Cruz stakes out spot in 2016 Patriot Act fight

Cruz stakes out spot in 2016 Patriot Act fight
© Greg Nash/The Hill

Sen. Ted CruzRafael (Ted) Edward CruzTrump walks tightrope on gun control State Department's top arms control official leaving Sanders NASA plan is definitely Earth first MORE (R-Texas) is cosponsoring a major new surveillance reform bill, as he seeks to thread the needle in an upcoming debate over the Patriot Act.

Cruz, a 2016 Republican presidential candidate, on Tuesday put his support behind the USA Freedom Act, which would rein in the National Security Agency’s (NSA) bulk collection of Americans’ phone records and reauthorize portions of the Patriot Act currently set to expire June 1. 

Reauthorizing the law without changes “is not acceptable,” Cruz said in a statement. “It is absolutely critical for Congress to balance the privacy interests of law-abiding citizens against the public’s interest in national security.”

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“The USA Freedom Act of 2015 strikes the right balance by ending the National Security Agency’s unfettered data collection program and implementing other surveillance reforms, while at the same time preserving the government’s ability to obtain information to track down terrorists when it has sufficient justification and support for doing so," he added.

The statement makes Cruz unique among GOP contenders for the White House in 2016. 

While Sen. Rand Paul (R-Ky.) — the Republican Party’s most prominent libertarian voice — has previously pledged to oppose any bill to extend the post-9/11 national security law, others such as Sen. Marco Rubio (R-Fla.) and former Florida Gov. Jeb Bush (R) have endorsed the spying powers wholeheartedly and scolded those who would seek to rein them in.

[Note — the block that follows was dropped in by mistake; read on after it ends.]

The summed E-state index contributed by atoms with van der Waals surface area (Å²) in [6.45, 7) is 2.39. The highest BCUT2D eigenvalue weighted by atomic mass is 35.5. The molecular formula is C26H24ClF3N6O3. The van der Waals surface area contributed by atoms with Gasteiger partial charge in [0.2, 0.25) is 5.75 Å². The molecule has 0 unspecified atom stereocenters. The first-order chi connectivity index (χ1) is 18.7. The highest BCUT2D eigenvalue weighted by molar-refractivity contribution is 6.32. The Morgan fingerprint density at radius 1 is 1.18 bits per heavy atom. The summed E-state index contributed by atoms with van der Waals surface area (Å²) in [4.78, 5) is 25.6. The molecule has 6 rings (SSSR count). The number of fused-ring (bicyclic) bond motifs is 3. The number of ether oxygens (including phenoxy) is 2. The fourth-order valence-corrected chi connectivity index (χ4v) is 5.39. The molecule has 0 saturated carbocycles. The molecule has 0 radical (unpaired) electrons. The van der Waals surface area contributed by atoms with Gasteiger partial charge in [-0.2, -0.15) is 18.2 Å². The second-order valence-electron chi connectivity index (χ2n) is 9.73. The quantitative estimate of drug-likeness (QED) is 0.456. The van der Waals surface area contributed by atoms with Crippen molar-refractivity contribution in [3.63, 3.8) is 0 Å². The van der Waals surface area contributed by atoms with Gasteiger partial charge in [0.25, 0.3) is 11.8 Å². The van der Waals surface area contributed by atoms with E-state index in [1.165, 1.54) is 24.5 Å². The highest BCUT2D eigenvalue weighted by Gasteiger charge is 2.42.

By backing a bill to reform the NSA’s powers while also extending the law, Cruz is placing himself squarely in the middle between the hawks and civil libertarians in the race for the White House.  

The USA Freedom Act would end the NSA’s bulk collection of America’s phone records — which includes data about when phone calls occurred and which numbers were involved, but not what was discussed in the conversations — while also adding new transparency measures and reforming the secretive Foreign Intelligence Surveillance Court. At the same time, it would extend three expiring provisions of the Patriot Act until December 2019.

Last year, Cruz signed on to cosponsor a similar bill, which was ultimately blocked by a filibuster led by Senate GOP leaders. 

The new bill was spearheaded by Sens. Patrick Leahy (D-Vt.) and Mike Lee (R-Utah), and was also cosponsored by lawmakers as ideologically diverse as Sens. Al Franken (D-Minn.), Steve Daines (R-Mont.) and Dean Heller (R-Nev.).